I found it in a book about rethinking aid to sub-Saharan Africa (Dead Aid by Dambisa Moyo). If you google the quote it's either identified as a proverb or African proverb, so that's about as specific as I, or anyone else for that matter, can be. But I do appreciate the concern.
Whoops, didn't mean to retract that. The quote is "The best time to plant a tree is twenty years ago. The second best time is now." - African proverb
The best time to plant a tree is twenty years ago. The second best time is now.
Or could it have been an subconscious emotional response like bitterness or jealousy? Those get in the way of clear and rational thinking a lot. I could be totally off on this, of course, since you did say it was a bad example.
The logistic curve, for example, is extremely similar to the exponential curve for small values seeing as the latter is y' = ky and the former is y' = ky(1-y). That got Malthus with his whole doomsday arguments about population growth outstripping resources (at least for the time being).
If the book turns out to be good, it could be a good way to "spread the word," seeing as there doesn't seem to be a lot of Bayesian literature for the layman out there
Oh, i'm immediately reminded of the horrific scientific explanation in the movie 2012 that was something like, "The neutrinos are turning on us." Whatever that means.
I think people also invoke science in debates without the accompanying critical thinking skills that are supposed to go along with science, as if it's just a weapon and the more scientific "facts" you know, the better chance you'll have in winning the argument.
"If a man is offered a fact which goes against his instincts, he will scrutinize it closely, and unless the evidence is overwhelming, he will refuse to believe it. If, on the other hand, he is offered something which affords a reason for acting in accordance to his instincts, he will accept it even on the slightest evidence. The origin of myths is explained in this way." --Bertrand Russell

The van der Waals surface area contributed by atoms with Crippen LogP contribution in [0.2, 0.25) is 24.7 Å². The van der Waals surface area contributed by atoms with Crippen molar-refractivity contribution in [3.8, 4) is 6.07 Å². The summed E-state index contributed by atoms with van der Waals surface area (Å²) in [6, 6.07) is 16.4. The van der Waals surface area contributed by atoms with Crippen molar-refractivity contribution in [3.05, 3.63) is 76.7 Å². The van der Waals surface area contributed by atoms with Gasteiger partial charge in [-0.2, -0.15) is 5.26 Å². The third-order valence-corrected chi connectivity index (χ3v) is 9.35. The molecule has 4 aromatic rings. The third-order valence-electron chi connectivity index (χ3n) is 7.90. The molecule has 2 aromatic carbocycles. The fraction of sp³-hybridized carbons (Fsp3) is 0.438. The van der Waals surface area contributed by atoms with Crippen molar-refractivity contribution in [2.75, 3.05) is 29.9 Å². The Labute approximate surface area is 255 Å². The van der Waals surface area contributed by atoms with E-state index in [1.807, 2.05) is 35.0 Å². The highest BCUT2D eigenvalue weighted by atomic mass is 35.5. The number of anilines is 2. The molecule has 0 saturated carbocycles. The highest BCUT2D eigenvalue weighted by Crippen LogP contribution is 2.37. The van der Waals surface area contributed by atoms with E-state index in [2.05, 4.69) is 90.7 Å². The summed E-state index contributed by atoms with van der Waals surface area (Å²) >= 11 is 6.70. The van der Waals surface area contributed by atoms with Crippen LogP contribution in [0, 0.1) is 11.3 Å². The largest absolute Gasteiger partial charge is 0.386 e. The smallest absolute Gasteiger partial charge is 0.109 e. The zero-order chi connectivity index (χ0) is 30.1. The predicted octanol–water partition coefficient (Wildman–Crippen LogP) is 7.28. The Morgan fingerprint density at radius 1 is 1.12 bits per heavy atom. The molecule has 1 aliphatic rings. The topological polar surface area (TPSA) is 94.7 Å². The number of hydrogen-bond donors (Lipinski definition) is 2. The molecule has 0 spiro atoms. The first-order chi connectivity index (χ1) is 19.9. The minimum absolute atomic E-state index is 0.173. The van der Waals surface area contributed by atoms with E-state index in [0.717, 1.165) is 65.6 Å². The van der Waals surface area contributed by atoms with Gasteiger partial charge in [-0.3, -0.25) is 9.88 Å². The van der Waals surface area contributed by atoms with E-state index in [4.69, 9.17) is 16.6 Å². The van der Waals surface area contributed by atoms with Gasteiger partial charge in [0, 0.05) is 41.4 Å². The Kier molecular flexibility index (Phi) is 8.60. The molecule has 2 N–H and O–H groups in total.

Umm...I don't know how rigorous this explanation this is, but it might lead you in the right direction...because if you consider the Venn Diagram with probability spaces A and B, the probability space of A within B is given by the overlap of the two circles, or P(A∩B). Then you get the probability of landing in that space out of all the space in B...as in, the probability that if you choose circle B, you land in the overlap between A and B.
That's probably not what you were looking for, but hope it helps.
Yeah I know, but when I talk to people about rationality they're often like, "Don't be like Ayn Rand." I think there's been a post about it somewhere.
I actually disagree; the "Rationality" tagline is highly appropriate, especially as the singularitarians here are devoted to rational thought processes anyway in AI research.
I would, however, like to point out that the site seems to get mixed up with other groups as well:
"RationalWiki" - the highly politically partisan pro-science web page (kind of an opponent to LW, apparently.
Rationalism (philosophy) - Spinoza, Leibniz, Descartes (but they pretty much ignored empiricism so they have little to do with LW thinking)
Rationalism (Ayn Rand) - the worst kind. LW isn't a social-engineering organization, especially one committed to absolute "rational" selfishness.
So the tagline is good, but we should try not to get mixed up with those groups.